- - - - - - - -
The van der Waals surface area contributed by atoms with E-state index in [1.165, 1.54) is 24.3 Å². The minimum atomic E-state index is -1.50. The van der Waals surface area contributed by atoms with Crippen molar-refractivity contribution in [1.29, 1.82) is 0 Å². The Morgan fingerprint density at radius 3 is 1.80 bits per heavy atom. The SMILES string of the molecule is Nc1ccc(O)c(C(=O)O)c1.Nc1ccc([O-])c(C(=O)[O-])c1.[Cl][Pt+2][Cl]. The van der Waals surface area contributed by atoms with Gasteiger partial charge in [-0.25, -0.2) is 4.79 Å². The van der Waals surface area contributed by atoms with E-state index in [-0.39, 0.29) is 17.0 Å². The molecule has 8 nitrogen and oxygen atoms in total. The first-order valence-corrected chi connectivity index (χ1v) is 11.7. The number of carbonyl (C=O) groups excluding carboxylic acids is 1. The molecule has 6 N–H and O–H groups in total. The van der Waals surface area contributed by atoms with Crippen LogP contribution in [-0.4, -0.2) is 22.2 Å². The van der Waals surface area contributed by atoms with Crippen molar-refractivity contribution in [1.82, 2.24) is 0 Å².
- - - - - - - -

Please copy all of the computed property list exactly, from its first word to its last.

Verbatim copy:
The van der Waals surface area contributed by atoms with E-state index in [1.165, 1.54) is 24.3 Å². The minimum atomic E-state index is -1.50. The van der Waals surface area contributed by atoms with Crippen molar-refractivity contribution in [1.29, 1.82) is 0 Å². The Morgan fingerprint density at radius 3 is 1.80 bits per heavy atom. The SMILES string of the molecule is Nc1ccc(O)c(C(=O)O)c1.Nc1ccc([O-])c(C(=O)[O-])c1.[Cl][Pt+2][Cl]. The van der Waals surface area contributed by atoms with Gasteiger partial charge in [-0.25, -0.2) is 4.79 Å². The van der Waals surface area contributed by atoms with E-state index in [-0.39, 0.29) is 17.0 Å². The molecule has 8 nitrogen and oxygen atoms in total. The first-order valence-corrected chi connectivity index (χ1v) is 11.7. The number of carbonyl (C=O) groups excluding carboxylic acids is 1. The molecule has 6 N–H and O–H groups in total. The van der Waals surface area contributed by atoms with Crippen LogP contribution in [-0.4, -0.2) is 22.2 Å². The van der Waals surface area contributed by atoms with Crippen molar-refractivity contribution in [1.82, 2.24) is 0 Å².